Sounds too good to be true. The Holy Grail of electric vehicles (EVs).
Charging without having to drag out the cable and plug in the car. Charging without even having to get out of the vehicle.
Just as you can charge your mobile phone on a wireless charge pad, Volvo is testing the same technology with EVs in its home town of Gothenburg in Sweden.
The charging stations used in the test have been developed by Momentum Dynamics, a leading provider of wireless electric charging systems.
Charging starts automatically when a compatible vehicle parks over a charging pad embedded in the street, allowing drivers to conveniently charge without getting out of their car.
The charging station sends energy through the charging pad, which is picked up by a receiver unit in the car.
To easily align the car with the charging pad, Volvo will use a 360-degree camera system.
Over a three-year period, a small fleet of fully electric Volvo XC40 Recharge SUVs will be used as taxis by Cabonline, the largest taxi operator in the Nordic region, and charged wirelessly at stations in Gothenburg.
The wireless charging test is one of many projects outlined within the strategic initiative Gothenburg Green City Zone, under which designated areas within the city are used as live testbeds for the development of sustainable technologies.
Wireless charging power will be more than 40kW, delivering charging speeds around four times faster than a wired 11kW AC charger and almost as fast as a wired 50kW DC fast charger.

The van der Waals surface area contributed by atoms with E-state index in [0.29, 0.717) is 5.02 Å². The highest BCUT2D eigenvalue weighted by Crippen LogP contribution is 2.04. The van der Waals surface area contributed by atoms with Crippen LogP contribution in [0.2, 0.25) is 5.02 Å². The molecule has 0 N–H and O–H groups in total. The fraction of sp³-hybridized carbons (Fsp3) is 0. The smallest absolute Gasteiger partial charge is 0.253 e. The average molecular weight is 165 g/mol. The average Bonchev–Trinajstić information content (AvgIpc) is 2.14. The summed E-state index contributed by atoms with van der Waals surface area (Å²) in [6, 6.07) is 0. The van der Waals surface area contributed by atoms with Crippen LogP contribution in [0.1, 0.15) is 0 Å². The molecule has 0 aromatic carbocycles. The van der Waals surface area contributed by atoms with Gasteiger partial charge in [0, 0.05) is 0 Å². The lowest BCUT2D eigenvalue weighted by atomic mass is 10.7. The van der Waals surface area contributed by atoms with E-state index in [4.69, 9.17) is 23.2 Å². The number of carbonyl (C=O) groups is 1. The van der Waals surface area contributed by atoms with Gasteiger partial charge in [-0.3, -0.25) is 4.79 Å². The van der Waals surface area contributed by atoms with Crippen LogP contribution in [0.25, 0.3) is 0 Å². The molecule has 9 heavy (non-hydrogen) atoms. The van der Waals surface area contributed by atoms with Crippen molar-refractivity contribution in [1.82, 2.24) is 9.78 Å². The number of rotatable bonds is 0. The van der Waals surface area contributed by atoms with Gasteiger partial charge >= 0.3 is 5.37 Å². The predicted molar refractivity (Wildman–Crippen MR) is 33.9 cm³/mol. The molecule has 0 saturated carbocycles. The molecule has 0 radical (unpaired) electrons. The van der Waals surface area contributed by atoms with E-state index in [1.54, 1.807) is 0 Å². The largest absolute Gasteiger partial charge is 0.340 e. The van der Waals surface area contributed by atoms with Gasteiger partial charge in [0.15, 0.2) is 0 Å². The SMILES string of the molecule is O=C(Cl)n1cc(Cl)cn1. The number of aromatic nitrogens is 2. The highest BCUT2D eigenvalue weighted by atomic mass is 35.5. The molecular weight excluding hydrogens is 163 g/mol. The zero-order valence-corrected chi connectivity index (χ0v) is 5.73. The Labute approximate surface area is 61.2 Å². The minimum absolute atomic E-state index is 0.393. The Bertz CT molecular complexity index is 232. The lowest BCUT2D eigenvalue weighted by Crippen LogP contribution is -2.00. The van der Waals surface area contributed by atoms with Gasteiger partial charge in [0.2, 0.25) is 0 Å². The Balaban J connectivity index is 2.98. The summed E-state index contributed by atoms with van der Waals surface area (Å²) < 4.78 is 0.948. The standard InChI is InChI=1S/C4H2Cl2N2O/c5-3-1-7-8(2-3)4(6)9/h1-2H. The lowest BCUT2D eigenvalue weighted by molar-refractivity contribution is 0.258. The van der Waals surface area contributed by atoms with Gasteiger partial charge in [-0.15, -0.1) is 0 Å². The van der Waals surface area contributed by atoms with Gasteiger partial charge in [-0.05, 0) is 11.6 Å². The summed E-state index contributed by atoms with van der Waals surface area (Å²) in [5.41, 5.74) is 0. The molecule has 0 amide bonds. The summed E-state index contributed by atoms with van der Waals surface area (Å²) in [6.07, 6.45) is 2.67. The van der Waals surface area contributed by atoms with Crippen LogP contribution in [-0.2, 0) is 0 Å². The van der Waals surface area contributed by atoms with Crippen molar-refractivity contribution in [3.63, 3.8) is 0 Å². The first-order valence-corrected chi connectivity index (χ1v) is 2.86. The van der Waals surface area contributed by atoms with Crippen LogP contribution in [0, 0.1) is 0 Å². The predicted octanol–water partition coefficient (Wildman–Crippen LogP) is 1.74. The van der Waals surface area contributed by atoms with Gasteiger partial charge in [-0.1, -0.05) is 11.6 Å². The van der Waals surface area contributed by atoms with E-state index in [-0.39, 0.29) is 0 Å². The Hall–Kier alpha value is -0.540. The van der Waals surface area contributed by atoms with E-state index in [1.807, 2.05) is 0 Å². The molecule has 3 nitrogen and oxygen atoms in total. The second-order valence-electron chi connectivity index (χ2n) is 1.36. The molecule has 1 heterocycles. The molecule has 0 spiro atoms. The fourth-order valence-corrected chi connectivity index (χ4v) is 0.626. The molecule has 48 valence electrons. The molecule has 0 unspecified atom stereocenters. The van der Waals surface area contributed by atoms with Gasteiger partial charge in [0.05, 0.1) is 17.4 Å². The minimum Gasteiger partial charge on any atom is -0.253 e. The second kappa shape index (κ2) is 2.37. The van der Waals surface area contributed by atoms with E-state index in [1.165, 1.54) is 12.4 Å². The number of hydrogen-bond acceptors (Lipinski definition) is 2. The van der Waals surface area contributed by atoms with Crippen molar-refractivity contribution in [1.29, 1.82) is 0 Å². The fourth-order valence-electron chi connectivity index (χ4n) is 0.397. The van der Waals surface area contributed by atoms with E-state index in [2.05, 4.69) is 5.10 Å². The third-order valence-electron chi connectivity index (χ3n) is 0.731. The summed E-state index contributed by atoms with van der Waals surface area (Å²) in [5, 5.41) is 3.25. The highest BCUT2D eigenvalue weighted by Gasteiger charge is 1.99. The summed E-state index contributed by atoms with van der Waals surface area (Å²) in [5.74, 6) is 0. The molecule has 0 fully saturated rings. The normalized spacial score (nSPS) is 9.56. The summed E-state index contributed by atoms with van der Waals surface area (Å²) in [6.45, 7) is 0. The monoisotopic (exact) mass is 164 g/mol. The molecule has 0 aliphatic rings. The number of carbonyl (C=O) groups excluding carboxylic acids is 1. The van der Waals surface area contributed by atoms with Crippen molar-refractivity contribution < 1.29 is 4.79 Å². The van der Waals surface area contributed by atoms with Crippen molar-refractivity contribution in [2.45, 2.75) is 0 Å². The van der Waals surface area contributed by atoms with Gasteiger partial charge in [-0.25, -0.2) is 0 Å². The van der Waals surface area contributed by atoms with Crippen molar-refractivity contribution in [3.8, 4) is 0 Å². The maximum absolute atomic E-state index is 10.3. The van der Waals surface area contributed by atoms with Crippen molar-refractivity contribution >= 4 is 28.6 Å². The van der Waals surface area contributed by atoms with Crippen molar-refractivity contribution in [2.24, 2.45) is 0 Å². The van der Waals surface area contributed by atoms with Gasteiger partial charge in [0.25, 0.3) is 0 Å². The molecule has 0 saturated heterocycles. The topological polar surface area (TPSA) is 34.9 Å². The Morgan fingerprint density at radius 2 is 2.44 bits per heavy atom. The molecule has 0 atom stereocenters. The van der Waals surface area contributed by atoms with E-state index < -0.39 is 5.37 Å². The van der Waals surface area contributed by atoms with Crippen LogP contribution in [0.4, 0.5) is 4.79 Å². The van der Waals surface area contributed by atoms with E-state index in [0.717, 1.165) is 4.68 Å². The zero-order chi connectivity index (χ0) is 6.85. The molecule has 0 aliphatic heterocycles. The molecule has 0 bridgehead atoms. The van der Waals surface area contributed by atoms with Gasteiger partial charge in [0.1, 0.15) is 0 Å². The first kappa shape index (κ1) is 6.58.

In total, the XC40s will be used for more than 12 hours a day and travel 100,000km per year, which also makes this the first durability test of fully electric Volvo cars in a commercial scenario.
Other partners involved in the wireless charging project include the company’s own Swedish retailers Volvo Bil and Volvo Car Sörred, as well as Swedish energy company Vattenfall and its charging network InCharge, the city energy company Göteborg Energi and Business Region Gothenburg — a municipal economic development agency owned by the City of Gothenburg.
Last year, Volvo took part in launching the Gothenburg Green City Zone initiative, which aims to achieve emission-free transport by 2030.
Using a real city as a testing ground will enable the company to accelerate development of technologies and services in the areas of electrification, shared mobility, autonomous driving, connectivity and safety.
“Gothenburg Green City Zone lets us try exciting new technologies in a real environment and evaluate them over time for a potential future broader introduction,” Head of Research and Development at Volvo Cars, Mats Moberg, said.
“Testing new charging technologies together with selected partners is a good way to evaluate alternative charging options for our future cars.”